The real story behind VMworld 2011

VMware's shindig has become the industry's next-gen data center show -- and this year's event was more revealing than ever

As I joined the Tokyo-subway crush of identically backpacked conference attendees at VMworld 2011 last week, I calculated that this year's population -- in excess of 19,000 -- represented a fivefold increase over the first VMware event in 2005. The crowds clearly indicated that VMware has become the center of a thriving partner ecosystem from which the next-generation data center is emerging.

The list of partners is a who's-who leading players -- with a heavy focus on storage tech. Four of the five "diamond" partners are among the largest storage vendors (Dell, EMC, HP, and NetApp) while the fifth, Cisco, is far and away the biggest converged data center player.

As you might expect, VMware itself promoted a raft of new product revisions, including vSphere 5.0, View 5.0, Site Recovery Manager 5.0, and vCloud Director 1.5. Taken together, the enhancements in this spate of product releases is nothing short of amazing -- with substantial improvements across the board, especially in storage. (I'll dive into some of these features over the next few weeks, so stay tuned.)

Grumbling in the VMware ranks
Everyone understands that VMware's technology leadership comes at a premium price, but how long the company can resist competitive pricing pressures is an open question. The much-publicized customer push-back over the new vRAM-based licensing scheme used for vSphere 5.0 is an early indicator of trouble on the horizon. It was top of mind for many of the attendees I spoke with.

If you ask me, VMware's pricing shift mainly intends to level the field between its public cloud VSPP pricing model and its standard retail model. But customers feel the sting, and undoubtedly some will be driven into the waiting arms of Citrix, Red Hat, and Microsoft.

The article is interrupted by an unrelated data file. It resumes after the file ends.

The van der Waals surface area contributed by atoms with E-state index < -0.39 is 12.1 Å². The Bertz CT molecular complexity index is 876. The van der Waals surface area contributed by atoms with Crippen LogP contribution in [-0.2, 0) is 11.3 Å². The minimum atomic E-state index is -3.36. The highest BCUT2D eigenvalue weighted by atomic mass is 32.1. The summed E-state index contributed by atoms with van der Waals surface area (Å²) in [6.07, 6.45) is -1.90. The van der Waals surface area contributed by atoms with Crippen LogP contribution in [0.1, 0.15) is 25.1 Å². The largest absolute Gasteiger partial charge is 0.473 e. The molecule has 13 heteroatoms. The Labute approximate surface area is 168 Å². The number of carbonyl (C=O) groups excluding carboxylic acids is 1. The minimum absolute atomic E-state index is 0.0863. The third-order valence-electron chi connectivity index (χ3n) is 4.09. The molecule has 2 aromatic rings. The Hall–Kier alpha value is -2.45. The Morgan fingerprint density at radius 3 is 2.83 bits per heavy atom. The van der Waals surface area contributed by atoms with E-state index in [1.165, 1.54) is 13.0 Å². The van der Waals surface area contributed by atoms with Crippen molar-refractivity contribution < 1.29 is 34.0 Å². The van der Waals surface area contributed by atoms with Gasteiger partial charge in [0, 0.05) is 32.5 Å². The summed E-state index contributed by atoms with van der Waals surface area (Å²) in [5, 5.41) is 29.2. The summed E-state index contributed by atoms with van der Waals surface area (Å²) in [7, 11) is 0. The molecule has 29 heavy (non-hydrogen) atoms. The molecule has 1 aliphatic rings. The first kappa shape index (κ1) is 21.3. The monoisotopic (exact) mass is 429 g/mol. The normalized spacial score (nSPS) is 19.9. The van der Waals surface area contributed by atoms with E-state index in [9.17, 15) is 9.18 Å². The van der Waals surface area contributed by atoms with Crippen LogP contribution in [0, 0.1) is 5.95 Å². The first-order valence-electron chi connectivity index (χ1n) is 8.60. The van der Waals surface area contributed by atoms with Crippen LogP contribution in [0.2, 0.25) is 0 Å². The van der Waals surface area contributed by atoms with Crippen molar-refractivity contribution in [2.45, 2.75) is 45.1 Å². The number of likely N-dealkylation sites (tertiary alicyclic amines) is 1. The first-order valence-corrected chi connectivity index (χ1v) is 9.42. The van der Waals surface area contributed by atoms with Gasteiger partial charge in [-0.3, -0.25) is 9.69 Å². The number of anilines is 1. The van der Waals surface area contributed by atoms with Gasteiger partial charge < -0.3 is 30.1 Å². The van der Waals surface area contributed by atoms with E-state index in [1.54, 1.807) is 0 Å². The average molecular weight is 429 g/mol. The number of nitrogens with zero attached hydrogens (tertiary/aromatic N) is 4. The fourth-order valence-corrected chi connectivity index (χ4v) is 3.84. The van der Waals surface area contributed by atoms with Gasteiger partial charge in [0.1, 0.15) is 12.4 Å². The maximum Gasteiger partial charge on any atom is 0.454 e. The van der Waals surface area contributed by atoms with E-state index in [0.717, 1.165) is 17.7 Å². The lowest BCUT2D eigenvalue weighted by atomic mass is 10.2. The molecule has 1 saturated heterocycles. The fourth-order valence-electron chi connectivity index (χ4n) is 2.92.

Another hidden theme was the assimilation of functionality developed by VMware software partners into mainline VMware products. As I noted in my roundup of last year's VMworld, VMware's ongoing nibbling of features previously available only from partners does not exactly inspire trust. No doubt that's one reason so many of them are starting to support other hypervisor platforms.

Two examples of this include VMware's new vSphere Storage Appliance and the new host-based replication functionality in vCenter Site Recovery Manager 5.0. The VSA is very similar to a product LeftHand Networks began offering a number years ago based on its SAN/iQ platform. VMware's VSA uses a federated set of virtual appliances that run software-based network RAID replication over the direct-attached storage present in individual hosts; the result is a fault-tolerant virtual SAN (using NFS in this case rather than the LeftHand's iSCSI). This is a great way for small businesses without the need or budget for a full SAN to take advantage of vSphere features that require shared storage (vMotion, HA, and so on).

VMware's VSA also competes with products like Veeam Backup and Replication and Quest vReplicator. Both products are often used to perform host-to-host replication of virtual machines in small-business environments lacking centralized storage. Now that vCenter Site Recovery Manager has that capability, that's one fewer reason to buy those products.

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